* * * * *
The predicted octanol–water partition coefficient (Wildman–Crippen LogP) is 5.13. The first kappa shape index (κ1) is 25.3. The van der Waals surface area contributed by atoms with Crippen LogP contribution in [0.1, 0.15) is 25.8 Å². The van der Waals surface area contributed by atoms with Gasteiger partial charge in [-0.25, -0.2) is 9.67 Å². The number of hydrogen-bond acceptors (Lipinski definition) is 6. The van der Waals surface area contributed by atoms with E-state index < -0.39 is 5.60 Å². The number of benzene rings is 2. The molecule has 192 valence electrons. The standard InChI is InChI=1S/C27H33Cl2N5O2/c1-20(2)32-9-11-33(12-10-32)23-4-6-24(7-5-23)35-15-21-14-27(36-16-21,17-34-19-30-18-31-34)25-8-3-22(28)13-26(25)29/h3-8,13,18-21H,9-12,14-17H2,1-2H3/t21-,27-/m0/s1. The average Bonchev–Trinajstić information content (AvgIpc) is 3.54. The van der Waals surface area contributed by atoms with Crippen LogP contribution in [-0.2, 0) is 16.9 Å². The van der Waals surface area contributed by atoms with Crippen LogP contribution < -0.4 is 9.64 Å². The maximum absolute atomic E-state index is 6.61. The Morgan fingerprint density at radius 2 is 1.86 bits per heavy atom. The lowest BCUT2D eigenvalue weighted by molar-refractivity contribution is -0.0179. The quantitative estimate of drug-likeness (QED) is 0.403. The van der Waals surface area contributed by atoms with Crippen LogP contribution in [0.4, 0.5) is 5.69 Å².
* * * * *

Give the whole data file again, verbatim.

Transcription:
The predicted octanol–water partition coefficient (Wildman–Crippen LogP) is 5.13. The first kappa shape index (κ1) is 25.3. The van der Waals surface area contributed by atoms with Crippen LogP contribution in [0.1, 0.15) is 25.8 Å². The van der Waals surface area contributed by atoms with Gasteiger partial charge in [-0.25, -0.2) is 9.67 Å². The number of hydrogen-bond acceptors (Lipinski definition) is 6. The van der Waals surface area contributed by atoms with E-state index < -0.39 is 5.60 Å². The number of benzene rings is 2. The molecule has 192 valence electrons. The standard InChI is InChI=1S/C27H33Cl2N5O2/c1-20(2)32-9-11-33(12-10-32)23-4-6-24(7-5-23)35-15-21-14-27(36-16-21,17-34-19-30-18-31-34)25-8-3-22(28)13-26(25)29/h3-8,13,18-21H,9-12,14-17H2,1-2H3/t21-,27-/m0/s1. The average Bonchev–Trinajstić information content (AvgIpc) is 3.54. The van der Waals surface area contributed by atoms with Crippen LogP contribution in [-0.2, 0) is 16.9 Å². The van der Waals surface area contributed by atoms with Crippen LogP contribution < -0.4 is 9.64 Å². The maximum absolute atomic E-state index is 6.61. The Morgan fingerprint density at radius 2 is 1.86 bits per heavy atom. The lowest BCUT2D eigenvalue weighted by molar-refractivity contribution is -0.0179. The quantitative estimate of drug-likeness (QED) is 0.403. The van der Waals surface area contributed by atoms with Crippen LogP contribution in [0.4, 0.5) is 5.69 Å².